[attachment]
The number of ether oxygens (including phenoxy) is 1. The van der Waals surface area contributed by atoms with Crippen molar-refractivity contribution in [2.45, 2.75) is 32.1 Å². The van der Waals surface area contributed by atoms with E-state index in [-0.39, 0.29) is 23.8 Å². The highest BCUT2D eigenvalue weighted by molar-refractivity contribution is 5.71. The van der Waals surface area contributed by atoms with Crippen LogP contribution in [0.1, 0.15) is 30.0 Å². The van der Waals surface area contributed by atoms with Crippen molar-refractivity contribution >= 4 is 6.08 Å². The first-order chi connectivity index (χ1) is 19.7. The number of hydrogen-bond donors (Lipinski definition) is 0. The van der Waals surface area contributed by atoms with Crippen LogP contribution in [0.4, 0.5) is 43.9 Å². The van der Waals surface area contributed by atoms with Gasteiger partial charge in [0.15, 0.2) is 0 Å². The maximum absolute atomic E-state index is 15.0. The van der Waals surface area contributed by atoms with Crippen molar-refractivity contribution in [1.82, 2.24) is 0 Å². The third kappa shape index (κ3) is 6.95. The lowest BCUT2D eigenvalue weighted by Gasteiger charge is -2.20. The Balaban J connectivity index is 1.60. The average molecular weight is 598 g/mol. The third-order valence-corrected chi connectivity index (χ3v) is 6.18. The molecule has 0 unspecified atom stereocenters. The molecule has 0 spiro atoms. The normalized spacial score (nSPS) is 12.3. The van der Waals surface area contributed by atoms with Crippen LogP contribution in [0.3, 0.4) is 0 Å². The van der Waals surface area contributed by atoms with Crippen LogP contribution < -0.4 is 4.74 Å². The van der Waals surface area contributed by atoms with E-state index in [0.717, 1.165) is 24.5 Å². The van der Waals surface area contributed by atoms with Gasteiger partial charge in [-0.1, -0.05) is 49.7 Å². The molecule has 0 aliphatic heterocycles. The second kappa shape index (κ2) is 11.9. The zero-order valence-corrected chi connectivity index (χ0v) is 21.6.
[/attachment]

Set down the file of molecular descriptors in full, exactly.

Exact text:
The number of ether oxygens (including phenoxy) is 1. The van der Waals surface area contributed by atoms with Crippen molar-refractivity contribution in [2.45, 2.75) is 32.1 Å². The van der Waals surface area contributed by atoms with E-state index in [-0.39, 0.29) is 23.8 Å². The highest BCUT2D eigenvalue weighted by molar-refractivity contribution is 5.71. The van der Waals surface area contributed by atoms with Crippen LogP contribution in [0.1, 0.15) is 30.0 Å². The van der Waals surface area contributed by atoms with Crippen molar-refractivity contribution >= 4 is 6.08 Å². The first-order chi connectivity index (χ1) is 19.7. The number of hydrogen-bond donors (Lipinski definition) is 0. The van der Waals surface area contributed by atoms with Crippen LogP contribution in [0.4, 0.5) is 43.9 Å². The van der Waals surface area contributed by atoms with Gasteiger partial charge in [0.15, 0.2) is 0 Å². The maximum absolute atomic E-state index is 15.0. The van der Waals surface area contributed by atoms with Crippen molar-refractivity contribution in [1.82, 2.24) is 0 Å². The third kappa shape index (κ3) is 6.95. The lowest BCUT2D eigenvalue weighted by Gasteiger charge is -2.20. The Balaban J connectivity index is 1.60. The average molecular weight is 598 g/mol. The third-order valence-corrected chi connectivity index (χ3v) is 6.18. The molecule has 0 unspecified atom stereocenters. The molecule has 0 spiro atoms. The normalized spacial score (nSPS) is 12.3. The van der Waals surface area contributed by atoms with Crippen LogP contribution in [0.3, 0.4) is 0 Å². The van der Waals surface area contributed by atoms with Crippen LogP contribution < -0.4 is 4.74 Å². The van der Waals surface area contributed by atoms with E-state index in [0.717, 1.165) is 24.5 Å². The van der Waals surface area contributed by atoms with Gasteiger partial charge in [-0.1, -0.05) is 49.7 Å². The molecule has 0 aliphatic heterocycles. The second kappa shape index (κ2) is 11.9. The zero-order valence-corrected chi connectivity index (χ0v) is 21.6.